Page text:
I know I should be a little more detached and appreciate that for some people, Valentine's is a lovely exciting time to spend with their partner, but the more I think about it, the more it incenses me. Valentine's day will never be satisfactory - early in the relationship it's riddled with pressures and fear over doing too much or not enough, further in there are expectations to be met and disappointment when it falls short of perfection, and in marriage it just becomes another day to accidentally forget, along with birthdays and anniversaries. It's hard enough to enjoy a perfectly serendipitous moment with someone dreamy at all, without trying to schedule that moment for one particular day a year.

I have a bad record with Valentine's day. I remember awkward high school years of wishing my crush du jour would look my way, bringing in Love Hearts to give unsubtly (but also the excitement at that first card from an inarticulate teenage boy.) When I was seventeen, I broke up with my boyfriend the day before Valentine's - a dispute over what we were going to do on the day, but really just the culmination of several terse months. Even so, it tainted the experience and taught me that things are not likely to be rosy every February 14th. During university, my single girlfriends and I had cocktails in a sort of 'screw you, we're single' spirit - but even this inevitably turned to boy talk and became a little morose. The last time I was truly spoiled was two years ago, when the relationship was just at the right stage - new enough to be exciting, not too new to make the big gestures - and I enjoyed it in the moment, roses and dinner and all.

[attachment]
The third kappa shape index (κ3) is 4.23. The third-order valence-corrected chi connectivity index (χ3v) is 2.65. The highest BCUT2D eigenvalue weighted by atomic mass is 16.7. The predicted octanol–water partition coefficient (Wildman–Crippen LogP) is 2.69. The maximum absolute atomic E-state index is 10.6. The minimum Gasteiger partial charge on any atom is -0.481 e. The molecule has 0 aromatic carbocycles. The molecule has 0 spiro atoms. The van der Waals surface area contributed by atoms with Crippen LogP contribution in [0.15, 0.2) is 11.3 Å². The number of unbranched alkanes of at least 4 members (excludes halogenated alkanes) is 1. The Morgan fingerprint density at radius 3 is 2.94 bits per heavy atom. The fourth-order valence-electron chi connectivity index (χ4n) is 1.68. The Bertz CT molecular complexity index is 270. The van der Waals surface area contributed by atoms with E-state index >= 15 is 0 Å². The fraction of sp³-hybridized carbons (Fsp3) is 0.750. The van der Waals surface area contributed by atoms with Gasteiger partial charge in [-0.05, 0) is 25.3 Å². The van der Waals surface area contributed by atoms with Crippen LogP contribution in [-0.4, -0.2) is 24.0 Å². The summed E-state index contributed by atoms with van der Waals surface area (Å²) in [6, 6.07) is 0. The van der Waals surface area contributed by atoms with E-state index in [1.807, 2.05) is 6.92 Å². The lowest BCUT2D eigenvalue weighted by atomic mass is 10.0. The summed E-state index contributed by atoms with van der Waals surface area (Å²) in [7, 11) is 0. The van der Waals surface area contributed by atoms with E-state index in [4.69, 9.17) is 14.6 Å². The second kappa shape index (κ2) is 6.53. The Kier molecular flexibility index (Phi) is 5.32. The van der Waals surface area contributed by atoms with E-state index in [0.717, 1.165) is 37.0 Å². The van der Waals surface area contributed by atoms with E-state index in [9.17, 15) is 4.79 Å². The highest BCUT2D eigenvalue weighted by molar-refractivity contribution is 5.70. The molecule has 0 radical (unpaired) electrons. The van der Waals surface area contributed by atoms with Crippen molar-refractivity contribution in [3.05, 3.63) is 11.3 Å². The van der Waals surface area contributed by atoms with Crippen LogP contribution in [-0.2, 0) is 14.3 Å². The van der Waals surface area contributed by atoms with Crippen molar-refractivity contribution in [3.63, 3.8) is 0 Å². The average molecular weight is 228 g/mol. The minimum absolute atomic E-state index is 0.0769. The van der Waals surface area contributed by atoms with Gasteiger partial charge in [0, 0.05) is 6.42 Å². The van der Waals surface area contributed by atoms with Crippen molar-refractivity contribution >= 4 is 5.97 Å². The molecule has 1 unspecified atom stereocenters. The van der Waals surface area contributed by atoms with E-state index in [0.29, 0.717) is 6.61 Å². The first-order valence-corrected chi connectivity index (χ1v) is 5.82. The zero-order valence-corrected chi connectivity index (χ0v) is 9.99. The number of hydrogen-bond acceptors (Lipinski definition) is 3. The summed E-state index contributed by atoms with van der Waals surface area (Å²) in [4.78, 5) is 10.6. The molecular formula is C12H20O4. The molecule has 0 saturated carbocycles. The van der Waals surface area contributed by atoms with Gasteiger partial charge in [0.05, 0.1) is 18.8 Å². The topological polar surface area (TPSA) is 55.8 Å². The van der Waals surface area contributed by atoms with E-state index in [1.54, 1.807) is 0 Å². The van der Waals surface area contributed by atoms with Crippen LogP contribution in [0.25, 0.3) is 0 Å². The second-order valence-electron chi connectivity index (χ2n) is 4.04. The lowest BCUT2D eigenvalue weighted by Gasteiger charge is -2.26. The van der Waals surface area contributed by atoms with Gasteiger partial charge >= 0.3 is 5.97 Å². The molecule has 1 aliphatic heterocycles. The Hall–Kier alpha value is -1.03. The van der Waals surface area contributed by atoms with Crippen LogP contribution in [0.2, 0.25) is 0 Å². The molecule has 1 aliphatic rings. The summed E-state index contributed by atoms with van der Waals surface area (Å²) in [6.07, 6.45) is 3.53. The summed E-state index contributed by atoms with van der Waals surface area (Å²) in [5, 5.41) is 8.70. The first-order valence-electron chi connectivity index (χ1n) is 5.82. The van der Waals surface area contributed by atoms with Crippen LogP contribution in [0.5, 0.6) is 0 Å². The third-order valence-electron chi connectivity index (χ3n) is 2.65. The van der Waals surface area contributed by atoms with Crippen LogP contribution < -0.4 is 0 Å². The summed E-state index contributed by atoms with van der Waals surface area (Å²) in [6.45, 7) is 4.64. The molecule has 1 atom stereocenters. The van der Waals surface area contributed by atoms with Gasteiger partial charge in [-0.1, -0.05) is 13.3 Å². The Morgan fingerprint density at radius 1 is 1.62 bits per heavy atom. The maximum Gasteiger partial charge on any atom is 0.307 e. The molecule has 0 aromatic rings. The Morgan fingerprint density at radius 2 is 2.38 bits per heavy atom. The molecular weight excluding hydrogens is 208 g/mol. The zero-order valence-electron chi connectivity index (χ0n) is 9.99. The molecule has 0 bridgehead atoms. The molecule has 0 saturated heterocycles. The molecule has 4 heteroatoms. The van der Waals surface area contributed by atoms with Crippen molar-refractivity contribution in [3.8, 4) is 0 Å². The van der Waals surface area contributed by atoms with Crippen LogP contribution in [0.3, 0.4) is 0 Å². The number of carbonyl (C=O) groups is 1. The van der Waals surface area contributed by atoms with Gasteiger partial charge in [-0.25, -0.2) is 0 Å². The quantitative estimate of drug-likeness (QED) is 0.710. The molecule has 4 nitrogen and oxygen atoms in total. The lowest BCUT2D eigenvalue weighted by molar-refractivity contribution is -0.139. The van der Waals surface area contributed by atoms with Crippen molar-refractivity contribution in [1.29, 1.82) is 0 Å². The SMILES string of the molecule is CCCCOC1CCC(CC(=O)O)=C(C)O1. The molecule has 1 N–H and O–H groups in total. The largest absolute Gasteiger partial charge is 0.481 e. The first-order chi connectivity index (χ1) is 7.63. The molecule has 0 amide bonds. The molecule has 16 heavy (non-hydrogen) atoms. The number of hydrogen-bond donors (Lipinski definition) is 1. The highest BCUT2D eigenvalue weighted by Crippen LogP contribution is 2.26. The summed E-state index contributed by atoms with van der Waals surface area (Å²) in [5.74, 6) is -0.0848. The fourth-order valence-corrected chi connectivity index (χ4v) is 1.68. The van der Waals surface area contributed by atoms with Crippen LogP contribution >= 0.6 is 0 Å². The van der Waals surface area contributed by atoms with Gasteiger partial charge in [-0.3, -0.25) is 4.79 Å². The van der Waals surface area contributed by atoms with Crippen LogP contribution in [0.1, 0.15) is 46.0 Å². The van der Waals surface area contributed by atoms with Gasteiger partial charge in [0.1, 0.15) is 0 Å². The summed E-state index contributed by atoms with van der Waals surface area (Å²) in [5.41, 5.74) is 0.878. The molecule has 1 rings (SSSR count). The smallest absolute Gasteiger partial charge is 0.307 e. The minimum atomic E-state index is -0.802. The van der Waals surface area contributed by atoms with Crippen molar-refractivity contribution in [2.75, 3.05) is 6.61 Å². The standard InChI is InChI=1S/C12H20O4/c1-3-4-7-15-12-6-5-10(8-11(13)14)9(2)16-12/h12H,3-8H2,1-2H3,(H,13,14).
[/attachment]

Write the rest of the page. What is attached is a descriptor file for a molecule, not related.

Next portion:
But me and Valentine's 2010 are not going to get on at all. I can feel it coursing through me now, as if I'm limbering up for a big fight with a long-term enemy.
Options for the day itself include:

- staying in bed and refusing to concede even consciousness to the vile charade (perhaps letting V Day win a little bit there)
- hosting a vicious 'Bad Romance' party for single friends, complete with angry music, a ban on red/pink/flowers/hearts/chocolate, drinking unromantic beers and spirits and possibly watching a horror film. Or anything where the central love story is ultimately futile.
- combining the two and drinking in bed, crying like a mad person and screaming 'Liarrr!' at any love scenes that dare to cross my TV screen.
- accepting my own challenge to eat an entire jar of Nutella.
- turning up the speakers and caterwauling along to Kate Bush's Wuthering Heights. God I hope no hot men are reading this.

None of the options are particularly pretty but I just don't see how this day is going to be. I was all up for making it just another day of the week before the Hallmark gods started pissing artificial romance all over London. I'm off to stock up on the Jack Daniels and hide all the rom-coms - any suggestions for getting through Feb 14th very welcome. Bring it on.